Journal of Katherine Mansfield
The postman was late. She rang and asked the eternal ‘déjà passé?’ and heard the eternal ‘pas encore, Madame.’ At last Armand appeared with a letter and the papers. The letter she read. And then it happened again, again there seemed to be a dreadful loud shaking and trembling: her heart leaped. She sank down in the bed. She began to weep and could not stop.
The first bell rang. She got up, she began to dress, crying and cold. The second bell. She sat down and steeled herself; her throat ached, ached. She powdered herself thickly and went downstairs. In the lift: “Armand, cherchezmoi une voiture pour deux heures juste.” And then one hour and a quarter in the brilliant glaring noisy salle, sipping wine to stop crying, page 146 and seeing all the animals crack up the food. The waiters kept jerking her chair, offering food. It was no good. She left and went upstairs, but that was fatal. Had she a home? A little cat? Was she any man's wife? Was it all over?
She dressed and went downstairs into the horrible hall, because there, with the monde drinking coffee, she dared not cry. A little brougham drove up with an old dragging man. She got in. “A la poste!” Oh, these little broughams, what she had gone through in them! the blue-buttoned interior, the blue cords and ivory tassels, all, all! She leaned back and lifted her veil and dried her tears. But it was no use. The post office was full. She had to wait in a queue for the telegrams among horrible men who shouted over her shoulder, horrible men. And now, where? A dose of sal volatile at the chemist's. While he made it up she walked quickly up and down the shop, twisting her hands. There was a box of Kolynos. It spoke of him, him in her room, talking about the foam, saying he'd leave his behind. Four francs seventy-five.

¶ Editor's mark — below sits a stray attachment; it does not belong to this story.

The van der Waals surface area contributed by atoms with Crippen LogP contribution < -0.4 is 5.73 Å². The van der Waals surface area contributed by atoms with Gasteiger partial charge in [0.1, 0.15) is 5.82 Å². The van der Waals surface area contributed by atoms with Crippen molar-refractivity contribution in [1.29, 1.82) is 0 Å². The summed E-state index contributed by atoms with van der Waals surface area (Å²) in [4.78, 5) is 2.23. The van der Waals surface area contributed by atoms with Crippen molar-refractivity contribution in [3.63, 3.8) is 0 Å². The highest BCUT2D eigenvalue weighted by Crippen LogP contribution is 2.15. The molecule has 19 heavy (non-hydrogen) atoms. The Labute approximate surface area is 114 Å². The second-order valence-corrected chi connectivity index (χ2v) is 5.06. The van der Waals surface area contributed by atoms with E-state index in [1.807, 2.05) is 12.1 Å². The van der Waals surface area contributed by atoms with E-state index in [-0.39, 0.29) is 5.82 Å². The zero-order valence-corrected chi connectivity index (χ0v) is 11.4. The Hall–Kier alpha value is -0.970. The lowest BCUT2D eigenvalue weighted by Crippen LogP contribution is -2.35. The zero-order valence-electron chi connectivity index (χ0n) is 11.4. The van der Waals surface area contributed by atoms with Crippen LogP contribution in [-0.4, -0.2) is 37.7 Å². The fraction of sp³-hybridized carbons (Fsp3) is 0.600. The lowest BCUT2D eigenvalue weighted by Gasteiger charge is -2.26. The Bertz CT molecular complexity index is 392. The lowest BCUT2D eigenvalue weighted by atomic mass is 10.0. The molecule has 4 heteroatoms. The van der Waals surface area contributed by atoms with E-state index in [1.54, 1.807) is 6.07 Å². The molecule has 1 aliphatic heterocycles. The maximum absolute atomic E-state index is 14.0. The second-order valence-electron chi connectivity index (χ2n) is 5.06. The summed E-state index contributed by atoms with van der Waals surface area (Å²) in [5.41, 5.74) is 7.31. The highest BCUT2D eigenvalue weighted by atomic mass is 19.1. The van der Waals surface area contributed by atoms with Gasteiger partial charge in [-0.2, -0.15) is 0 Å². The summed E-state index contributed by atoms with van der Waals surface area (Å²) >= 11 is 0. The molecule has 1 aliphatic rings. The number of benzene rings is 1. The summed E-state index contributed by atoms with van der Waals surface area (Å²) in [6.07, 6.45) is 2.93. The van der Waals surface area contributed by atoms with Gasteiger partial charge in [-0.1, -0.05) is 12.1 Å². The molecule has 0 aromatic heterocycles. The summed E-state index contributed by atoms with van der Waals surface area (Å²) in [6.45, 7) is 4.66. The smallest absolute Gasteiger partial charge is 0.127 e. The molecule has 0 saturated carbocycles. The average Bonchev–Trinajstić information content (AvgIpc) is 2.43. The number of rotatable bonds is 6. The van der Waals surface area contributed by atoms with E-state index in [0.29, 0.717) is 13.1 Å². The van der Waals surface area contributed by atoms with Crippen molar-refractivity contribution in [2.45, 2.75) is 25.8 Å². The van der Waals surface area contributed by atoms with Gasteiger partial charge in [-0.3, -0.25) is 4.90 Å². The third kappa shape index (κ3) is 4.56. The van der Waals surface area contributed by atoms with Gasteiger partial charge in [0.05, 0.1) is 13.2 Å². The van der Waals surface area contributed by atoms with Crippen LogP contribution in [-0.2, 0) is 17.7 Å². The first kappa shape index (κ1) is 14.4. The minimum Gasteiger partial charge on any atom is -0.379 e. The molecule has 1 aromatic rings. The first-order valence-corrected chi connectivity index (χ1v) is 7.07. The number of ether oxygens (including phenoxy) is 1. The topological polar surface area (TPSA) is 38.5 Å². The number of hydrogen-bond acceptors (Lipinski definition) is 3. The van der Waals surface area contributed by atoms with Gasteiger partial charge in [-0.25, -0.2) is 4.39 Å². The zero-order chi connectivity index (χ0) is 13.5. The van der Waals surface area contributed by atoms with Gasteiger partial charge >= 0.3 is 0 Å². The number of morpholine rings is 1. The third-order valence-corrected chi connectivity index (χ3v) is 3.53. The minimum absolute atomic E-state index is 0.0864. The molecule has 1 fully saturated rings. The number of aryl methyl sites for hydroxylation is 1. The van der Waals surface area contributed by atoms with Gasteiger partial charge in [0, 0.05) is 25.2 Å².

She bought and drank the mixture, and now, where? She got into the cab—the old man hung at the door—she couldn't speak. Suddenly down the road on the opposite side, looking very grave came Frances. She crossed over and taking her hand said “Deo gratias.” And she was silent a moment. Then she said suddenly, “Come along and see M'Laren now. Let's fix it now this moment.” They waited in a very quiet room, page 147 rich with books and old dark coloured prints, and dark highly polished furniture. Frances went out for a preparatory talk and then came back for her and they entered the doctor's room. He was short, dry, with a clipped beard and fine brown eyes. A fire burned: there were books everywhere. German books too. Frances stayed while the long familiar careful examination went on again. The doctor took infinite pains. When he had done she dressed, and Frances said: “Doctor, it's the desire of my life to cure this—little friend of mine. You must let me have her, you must let me do it.” And after a pause which the other thought final, he said: “I think it would be ideal for her to be with you. She ought not to have to suffer noise and the constant sight of repellent people. She is highly sensitive and her disease—of such long standing, has increased it a thousandfold.” He was quiet, grave, gentle. Oh, if they could have known or seen her heart that had been stabbed and stabbed. But she managed to smile and thank the doctor, and then Frances put her back into the brougham, and it was arranged she would leave in a week.
All the afternoon she had been seeing wallflowers. Let her never have a sprig of wallflowers—if ever she had a garden. Oh, anguish of life! Oh, bitter, bitter Life! That reminded her of wallflowers and Shakespeare. Yes, how in a Winter's Tale, Perdita refused gillyflowers in her garden. “They call them nature's bastards.” She came back into her room and lay down. It was like Bavaria again, but worse, worse—and page 148 now she could not take a drug, or anything, She must just bear it and go on.